By Laura LeeSmiling Rainbow
We’d never seen a horizontal, smiling rainbow, but here it is beaming over CI.
(Click image for larger view)Addition to Advisory Committee: Barbara Cox and Rod Kulbach came for a week’s visit to introduce neurologist/psychiatrist Geert Mayer to CI. After just a few sessions in the kiva, Geert had this to say: “The wake, non-REM and REM states are characterized by defined Networks within the brain. They receive Input from the Environment to which they can react depending on the activated Network. With each Change of the wake-sleep state brain Centers that have been activated Close down. States of Trance as in the Kiva or in “lucid dreaming” may allow us to voluntarily sneak into Centers that normally would have been shut off and allow us new mental and physical experiences.
Geert, who heads Germany’s Hephata Klinik, serves as Associate Professor of Neurology at Philipps University, and lectures at conferences all over the world on the brain in sleep and dreaming, graciously sat down for a couple of hours of interviews on his expertise as it relates to CI’s work, particularly the experience of trance as a “waking dream” which especially intrigued him due to his interest in lucid dreaming states. We got out and about as well — Barbara, a cause-oriented, fine arts photography agent, took us to meet her colleagues at Santa Fe’s Photo-Eye Bookstore and Gallery. We visited several Canyon Road galleries, as well as her favorite artist at Santa Clara pueblo. We hiked and climbed the long ladders of Bandolier’s cliff dwelling, toured the Georgia OKeefe Museum, and saw the house and Ghost Ranch in Abiquiu.
Rod, the author of “Baja Dreaming” found time to work on his second sailing memoir, a collection of poetry and short essays on his lifetime of adventuring at sea, which is now at the printers. Congrats Rod, and thank you Barbara for your kind words. She writes “Having practiced yoga and meditation an altered state was not unfamiliar to me. I was surprised to experience an immediate universal connection with profound and lasting memories and benefits in the special kiva setting at CI. Laura and Paul made it a safe and meaningful experience in that magical CI environment. They are gifted, patient teachers with great insight and wisdom. And we loved exploring the surrounding area together or just sitting , taking in the sunset and an ever changing sky. An experience we will treasure for a long time.”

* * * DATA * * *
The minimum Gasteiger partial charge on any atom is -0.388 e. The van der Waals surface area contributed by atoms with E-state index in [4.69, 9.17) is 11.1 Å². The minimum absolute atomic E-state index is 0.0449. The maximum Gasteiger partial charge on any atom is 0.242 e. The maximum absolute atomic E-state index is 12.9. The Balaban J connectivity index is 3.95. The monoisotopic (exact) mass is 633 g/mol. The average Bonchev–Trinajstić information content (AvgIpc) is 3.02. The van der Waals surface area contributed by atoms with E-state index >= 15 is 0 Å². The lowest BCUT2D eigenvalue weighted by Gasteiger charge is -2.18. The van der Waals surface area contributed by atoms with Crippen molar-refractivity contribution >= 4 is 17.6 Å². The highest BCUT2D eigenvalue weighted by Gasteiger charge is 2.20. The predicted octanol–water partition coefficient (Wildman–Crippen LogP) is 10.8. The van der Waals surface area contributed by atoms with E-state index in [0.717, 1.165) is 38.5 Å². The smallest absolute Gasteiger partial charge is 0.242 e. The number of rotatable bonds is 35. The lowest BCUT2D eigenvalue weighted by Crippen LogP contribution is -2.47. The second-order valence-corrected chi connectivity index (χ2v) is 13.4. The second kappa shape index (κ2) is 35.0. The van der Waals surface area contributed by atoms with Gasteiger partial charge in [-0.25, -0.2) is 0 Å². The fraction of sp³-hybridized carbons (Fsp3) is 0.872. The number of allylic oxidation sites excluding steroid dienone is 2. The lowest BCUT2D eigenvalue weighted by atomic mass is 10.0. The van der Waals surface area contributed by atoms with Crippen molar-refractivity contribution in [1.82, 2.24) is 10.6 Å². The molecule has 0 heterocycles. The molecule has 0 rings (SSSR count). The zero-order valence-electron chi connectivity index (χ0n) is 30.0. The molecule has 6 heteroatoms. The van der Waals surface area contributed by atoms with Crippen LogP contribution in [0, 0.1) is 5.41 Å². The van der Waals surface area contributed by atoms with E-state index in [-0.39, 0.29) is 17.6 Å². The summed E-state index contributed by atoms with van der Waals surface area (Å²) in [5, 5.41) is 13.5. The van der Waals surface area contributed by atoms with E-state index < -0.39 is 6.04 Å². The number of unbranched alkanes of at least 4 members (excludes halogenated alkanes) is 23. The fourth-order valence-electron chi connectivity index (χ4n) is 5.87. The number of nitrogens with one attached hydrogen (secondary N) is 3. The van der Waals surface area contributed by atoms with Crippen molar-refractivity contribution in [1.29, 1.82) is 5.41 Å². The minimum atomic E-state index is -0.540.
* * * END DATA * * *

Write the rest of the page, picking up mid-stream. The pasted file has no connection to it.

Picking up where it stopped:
Maria Descy – Making a Hungarian Connection
Maria Decsy emailed that she had been trying to get to a workshop all summer but couldn’t get her schedule to line up with ours. She teaches world religion in a small East Coast college, and had long been interested in Dr. Goodman’s work. Here she was in Santa Fe on other business, could she stop by to meet us? During the tour of CI, Maria was delighted with the red and white ceramic tile that graces the fireplace in the casita. “I’m Hungarian, like Felicitas,” she explained. “This white stag is the mythical center to the story of how two tribes migrated into the area that would be their new homeland, it’s the whole story of Hungary’s origins.
Mutual friends had been suggested to me that I needed to meet Merle Lefkoff, and to her that she needed to see CI, since she too lives both in Santa Fe and Friday Harbor. Well, that’s not all we had in common. We had a delightful visit and found much in common on a shared philosophy.
We visited with ethnologist Bruce Bernstein, who mentioned that a fragment of the bell that was hung at the Cuyamungue ancestral village was in the Museum of Indian Arts & Culture. We had missed that on our earlier visits, so we went back to take another look. Sure enough, we found it.
Cast around 1600, this was gift from the King of Spain to the colony of “another Mexico.” Cuyamungue was one of the several stops on the priest’s rounds of the communities within his parish. In August of 1680 the Pueblo people revolted against the Spanish occupation and the bell was pulled down and smashed.
Photo of Cuyamungue bell fragment.
Paul and I saw an exhibit on traditional masks and a modern art interpretation — at the Seattle Art Museum. Report to follow.
A mask was central to the performance art in progress that my sister Kim invited us to attend as she photographed Ian Boynton. The new director of Friday Harbor’s Island Museum of Art, Ian explained his vision of art as a process interacting with its environment. “We live in relationship, not in a place,” he said. Ian commissioned a mold made of his head, so he could have a robotic arm carve a perfect self portrait out of a huge stump from the Olympic peninsula. Setting the head on a wheeled cart to gaze across the waters of Haro Straight , he made of ritual of burning the mask’s first layer — the wood was still wet and it took a blow torch to blacken it — to initiate a ….